The relative importance of some sources of plant-to-plant root-weight variation in a field-grown carrot crop was investigated in two experiments sown in contrasting soil conditions but using the same seed lot and experimental design. In each experiment the following possible causes of root-weight variation were recorded on an individual plant basis: umbel order and size of seed, sowing depth, time taken for seedling emergence, length of cotyledons at emergence, distance to nearest neighbours within a row and row position within the seed bed. The relative importance of these differing sources of root-weight variation was assessed by determining how much of the variation in In (root dry weight) they accounted for at two harvests in each experiment.
In the first experiment, carrot seeds were sown in warm, moist conditions in May. These conditions gave a near-ideal emergence, 82% of seedlings emerging over only 5 days. Thirteen days after sowing, the most important source of root-weight variation, out of the variables measured, was position of the row within the bed. However, approximately two-thirds of the root-weight variation could not be attributed to any of the measured variables.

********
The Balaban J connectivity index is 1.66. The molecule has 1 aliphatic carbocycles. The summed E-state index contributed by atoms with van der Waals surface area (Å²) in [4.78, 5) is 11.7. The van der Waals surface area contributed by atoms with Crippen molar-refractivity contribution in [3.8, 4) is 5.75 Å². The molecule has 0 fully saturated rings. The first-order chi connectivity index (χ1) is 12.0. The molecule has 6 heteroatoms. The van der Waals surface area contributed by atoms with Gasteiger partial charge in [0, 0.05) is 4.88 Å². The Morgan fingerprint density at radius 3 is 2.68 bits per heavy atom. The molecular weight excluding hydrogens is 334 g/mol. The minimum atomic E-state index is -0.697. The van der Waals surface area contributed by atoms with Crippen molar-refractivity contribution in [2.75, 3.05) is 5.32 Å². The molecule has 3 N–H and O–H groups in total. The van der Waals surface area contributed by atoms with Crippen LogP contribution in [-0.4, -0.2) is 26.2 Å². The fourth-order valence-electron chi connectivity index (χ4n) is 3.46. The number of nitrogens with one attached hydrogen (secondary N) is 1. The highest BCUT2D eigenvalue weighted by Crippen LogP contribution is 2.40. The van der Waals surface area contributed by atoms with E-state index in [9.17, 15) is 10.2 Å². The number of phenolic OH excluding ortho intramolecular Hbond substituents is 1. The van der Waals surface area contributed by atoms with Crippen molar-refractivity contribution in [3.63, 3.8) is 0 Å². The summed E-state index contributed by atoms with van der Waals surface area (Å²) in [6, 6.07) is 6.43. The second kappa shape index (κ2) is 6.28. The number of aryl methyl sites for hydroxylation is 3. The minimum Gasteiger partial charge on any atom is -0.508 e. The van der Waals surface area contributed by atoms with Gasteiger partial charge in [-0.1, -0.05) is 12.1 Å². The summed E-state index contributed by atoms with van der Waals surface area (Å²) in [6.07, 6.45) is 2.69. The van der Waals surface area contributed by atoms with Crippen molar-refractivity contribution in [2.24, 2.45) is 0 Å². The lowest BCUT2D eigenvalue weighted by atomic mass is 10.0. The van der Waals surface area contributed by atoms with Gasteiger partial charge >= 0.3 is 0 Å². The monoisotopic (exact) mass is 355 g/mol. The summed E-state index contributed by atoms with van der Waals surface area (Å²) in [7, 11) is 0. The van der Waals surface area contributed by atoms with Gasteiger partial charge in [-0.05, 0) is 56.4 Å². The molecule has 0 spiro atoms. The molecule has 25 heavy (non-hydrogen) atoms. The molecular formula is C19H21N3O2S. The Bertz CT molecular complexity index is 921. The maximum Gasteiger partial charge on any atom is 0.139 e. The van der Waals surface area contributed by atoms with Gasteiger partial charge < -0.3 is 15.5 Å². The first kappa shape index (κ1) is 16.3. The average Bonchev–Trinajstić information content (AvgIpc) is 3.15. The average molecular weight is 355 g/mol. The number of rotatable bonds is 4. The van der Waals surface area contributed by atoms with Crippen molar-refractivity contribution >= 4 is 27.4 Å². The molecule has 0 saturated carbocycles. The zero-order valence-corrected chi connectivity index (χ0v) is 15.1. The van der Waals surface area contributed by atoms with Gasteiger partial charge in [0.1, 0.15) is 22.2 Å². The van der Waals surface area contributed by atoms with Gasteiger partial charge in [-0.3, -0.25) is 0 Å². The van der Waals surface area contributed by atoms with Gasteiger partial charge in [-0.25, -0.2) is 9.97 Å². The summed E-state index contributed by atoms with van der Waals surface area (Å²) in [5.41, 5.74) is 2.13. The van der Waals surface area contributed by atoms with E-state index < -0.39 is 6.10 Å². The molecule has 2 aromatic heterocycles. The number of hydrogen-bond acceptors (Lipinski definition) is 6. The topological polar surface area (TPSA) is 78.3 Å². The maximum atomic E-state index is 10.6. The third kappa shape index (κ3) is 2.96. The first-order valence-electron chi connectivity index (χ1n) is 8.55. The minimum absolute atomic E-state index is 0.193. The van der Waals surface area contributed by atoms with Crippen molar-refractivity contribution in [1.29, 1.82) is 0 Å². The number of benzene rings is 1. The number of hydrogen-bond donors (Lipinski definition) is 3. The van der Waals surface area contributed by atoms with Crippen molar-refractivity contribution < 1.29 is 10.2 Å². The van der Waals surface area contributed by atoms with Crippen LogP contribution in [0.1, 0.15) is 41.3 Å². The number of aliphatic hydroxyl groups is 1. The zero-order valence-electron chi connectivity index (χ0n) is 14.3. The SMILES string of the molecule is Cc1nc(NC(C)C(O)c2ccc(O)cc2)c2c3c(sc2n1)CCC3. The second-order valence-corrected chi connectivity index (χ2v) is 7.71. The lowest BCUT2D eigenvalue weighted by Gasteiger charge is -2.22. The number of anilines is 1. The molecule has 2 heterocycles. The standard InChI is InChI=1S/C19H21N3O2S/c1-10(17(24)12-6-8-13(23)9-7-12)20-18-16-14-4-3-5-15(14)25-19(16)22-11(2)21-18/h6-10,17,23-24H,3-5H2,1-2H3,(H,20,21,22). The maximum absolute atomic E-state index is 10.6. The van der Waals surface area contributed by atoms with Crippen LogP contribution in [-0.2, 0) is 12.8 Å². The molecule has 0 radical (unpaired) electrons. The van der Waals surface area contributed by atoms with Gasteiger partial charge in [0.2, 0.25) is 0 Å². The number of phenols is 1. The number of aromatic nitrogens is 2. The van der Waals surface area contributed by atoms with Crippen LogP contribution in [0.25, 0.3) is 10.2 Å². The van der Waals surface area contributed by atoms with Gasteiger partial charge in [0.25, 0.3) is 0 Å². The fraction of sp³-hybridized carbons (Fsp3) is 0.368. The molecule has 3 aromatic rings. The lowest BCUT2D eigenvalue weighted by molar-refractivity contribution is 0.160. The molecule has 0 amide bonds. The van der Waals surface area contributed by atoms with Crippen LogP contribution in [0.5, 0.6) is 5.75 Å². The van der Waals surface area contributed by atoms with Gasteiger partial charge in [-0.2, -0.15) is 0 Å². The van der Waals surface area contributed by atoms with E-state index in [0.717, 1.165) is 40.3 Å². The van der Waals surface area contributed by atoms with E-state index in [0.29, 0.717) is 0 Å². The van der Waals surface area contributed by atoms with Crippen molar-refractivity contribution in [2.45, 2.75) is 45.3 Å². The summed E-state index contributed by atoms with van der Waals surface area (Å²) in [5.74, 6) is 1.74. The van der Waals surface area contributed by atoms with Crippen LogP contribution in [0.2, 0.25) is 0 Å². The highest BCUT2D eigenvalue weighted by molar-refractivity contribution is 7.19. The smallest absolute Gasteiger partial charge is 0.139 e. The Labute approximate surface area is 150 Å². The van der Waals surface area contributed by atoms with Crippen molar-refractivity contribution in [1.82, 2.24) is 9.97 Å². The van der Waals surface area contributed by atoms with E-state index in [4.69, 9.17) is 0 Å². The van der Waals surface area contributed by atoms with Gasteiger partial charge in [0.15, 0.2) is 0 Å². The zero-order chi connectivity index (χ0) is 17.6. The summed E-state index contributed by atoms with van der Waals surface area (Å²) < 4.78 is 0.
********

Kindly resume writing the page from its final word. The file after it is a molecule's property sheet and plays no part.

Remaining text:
In the second experiment carrot seeds were sown in hot, drying conditions in July. The subsequent spread of seedling emergence extended over approximately 40 days. The total sum of squares of In (root dry weight) in this experiment was six times greater than the sum of squares in the first experiment. At 105 days, 61% of the rootweight variation in Expt 2 was accounted for by differences in time of seedling emergence. Differences in cotyledon length, measured when fully expanded, accounted for 24% and sowing depth differences accounted for 19% of the root-weight variation. Differences in umbel order, seed size and distance to the nearest neighbouring plants within a row never accounted for more than 8% of the sum of squares of In (root dry weight) in either experiment. Thus these variables were not important sources of rootweight variation. In contrast variables which affected the time of seedling emergence, such as sowing depth and physical conditions around the seed, were major sources of root-weight variation.